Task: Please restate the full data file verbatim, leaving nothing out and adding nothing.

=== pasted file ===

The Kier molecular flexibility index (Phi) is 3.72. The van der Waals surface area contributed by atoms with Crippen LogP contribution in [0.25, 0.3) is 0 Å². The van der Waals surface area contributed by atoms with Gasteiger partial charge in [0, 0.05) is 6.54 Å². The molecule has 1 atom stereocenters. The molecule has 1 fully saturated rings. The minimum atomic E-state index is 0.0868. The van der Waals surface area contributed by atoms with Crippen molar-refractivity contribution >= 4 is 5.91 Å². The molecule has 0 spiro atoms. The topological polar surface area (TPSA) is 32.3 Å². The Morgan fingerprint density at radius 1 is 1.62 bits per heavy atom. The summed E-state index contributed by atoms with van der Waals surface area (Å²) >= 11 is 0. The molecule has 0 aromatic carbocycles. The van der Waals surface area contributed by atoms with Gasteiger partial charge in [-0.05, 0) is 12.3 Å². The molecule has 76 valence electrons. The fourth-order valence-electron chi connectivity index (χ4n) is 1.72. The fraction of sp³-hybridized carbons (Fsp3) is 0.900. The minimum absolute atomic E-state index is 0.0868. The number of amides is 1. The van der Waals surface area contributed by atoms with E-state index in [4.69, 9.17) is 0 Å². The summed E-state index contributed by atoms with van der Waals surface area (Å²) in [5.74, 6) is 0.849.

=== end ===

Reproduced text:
The Kier molecular flexibility index (Phi) is 3.72. The van der Waals surface area contributed by atoms with Crippen LogP contribution in [0.25, 0.3) is 0 Å². The van der Waals surface area contributed by atoms with Gasteiger partial charge in [0, 0.05) is 6.54 Å². The molecule has 1 atom stereocenters. The molecule has 1 fully saturated rings. The minimum atomic E-state index is 0.0868. The van der Waals surface area contributed by atoms with Crippen molar-refractivity contribution >= 4 is 5.91 Å². The molecule has 0 spiro atoms. The topological polar surface area (TPSA) is 32.3 Å². The Morgan fingerprint density at radius 1 is 1.62 bits per heavy atom. The summed E-state index contributed by atoms with van der Waals surface area (Å²) >= 11 is 0. The molecule has 0 aromatic carbocycles. The van der Waals surface area contributed by atoms with Gasteiger partial charge in [-0.05, 0) is 12.3 Å². The molecule has 76 valence electrons. The fourth-order valence-electron chi connectivity index (χ4n) is 1.72. The fraction of sp³-hybridized carbons (Fsp3) is 0.900. The minimum absolute atomic E-state index is 0.0868. The number of amides is 1. The van der Waals surface area contributed by atoms with E-state index in [4.69, 9.17) is 0 Å². The summed E-state index contributed by atoms with van der Waals surface area (Å²) in [5.74, 6) is 0.849.